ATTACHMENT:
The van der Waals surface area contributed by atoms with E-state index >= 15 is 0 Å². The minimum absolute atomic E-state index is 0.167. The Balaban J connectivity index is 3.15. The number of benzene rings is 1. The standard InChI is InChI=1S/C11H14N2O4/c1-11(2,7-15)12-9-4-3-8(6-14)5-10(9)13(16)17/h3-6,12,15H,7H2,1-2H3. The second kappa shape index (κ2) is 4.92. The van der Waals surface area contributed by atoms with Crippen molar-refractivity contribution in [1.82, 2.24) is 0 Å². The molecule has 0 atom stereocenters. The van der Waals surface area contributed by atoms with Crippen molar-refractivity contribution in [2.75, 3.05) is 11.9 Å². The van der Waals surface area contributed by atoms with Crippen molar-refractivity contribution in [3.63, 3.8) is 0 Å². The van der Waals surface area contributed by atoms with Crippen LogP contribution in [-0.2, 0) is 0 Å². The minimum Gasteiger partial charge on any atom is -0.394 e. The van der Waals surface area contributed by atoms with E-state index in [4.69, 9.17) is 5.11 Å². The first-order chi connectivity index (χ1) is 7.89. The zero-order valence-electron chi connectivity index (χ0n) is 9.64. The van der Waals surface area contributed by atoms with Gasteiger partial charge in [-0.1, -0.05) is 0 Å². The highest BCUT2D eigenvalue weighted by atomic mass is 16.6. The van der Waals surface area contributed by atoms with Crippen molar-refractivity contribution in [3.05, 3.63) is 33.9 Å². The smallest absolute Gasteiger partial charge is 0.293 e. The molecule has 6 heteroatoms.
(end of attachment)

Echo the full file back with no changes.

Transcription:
The van der Waals surface area contributed by atoms with E-state index >= 15 is 0 Å². The minimum absolute atomic E-state index is 0.167. The Balaban J connectivity index is 3.15. The number of benzene rings is 1. The standard InChI is InChI=1S/C11H14N2O4/c1-11(2,7-15)12-9-4-3-8(6-14)5-10(9)13(16)17/h3-6,12,15H,7H2,1-2H3. The second kappa shape index (κ2) is 4.92. The van der Waals surface area contributed by atoms with Crippen molar-refractivity contribution in [1.82, 2.24) is 0 Å². The molecule has 0 atom stereocenters. The van der Waals surface area contributed by atoms with Crippen molar-refractivity contribution in [2.75, 3.05) is 11.9 Å². The van der Waals surface area contributed by atoms with Crippen molar-refractivity contribution in [3.63, 3.8) is 0 Å². The van der Waals surface area contributed by atoms with Crippen LogP contribution in [-0.2, 0) is 0 Å². The minimum Gasteiger partial charge on any atom is -0.394 e. The van der Waals surface area contributed by atoms with E-state index in [4.69, 9.17) is 5.11 Å². The first-order chi connectivity index (χ1) is 7.89. The zero-order valence-electron chi connectivity index (χ0n) is 9.64. The van der Waals surface area contributed by atoms with Gasteiger partial charge in [-0.1, -0.05) is 0 Å². The highest BCUT2D eigenvalue weighted by atomic mass is 16.6. The van der Waals surface area contributed by atoms with Crippen molar-refractivity contribution in [3.05, 3.63) is 33.9 Å². The smallest absolute Gasteiger partial charge is 0.293 e. The molecule has 6 heteroatoms.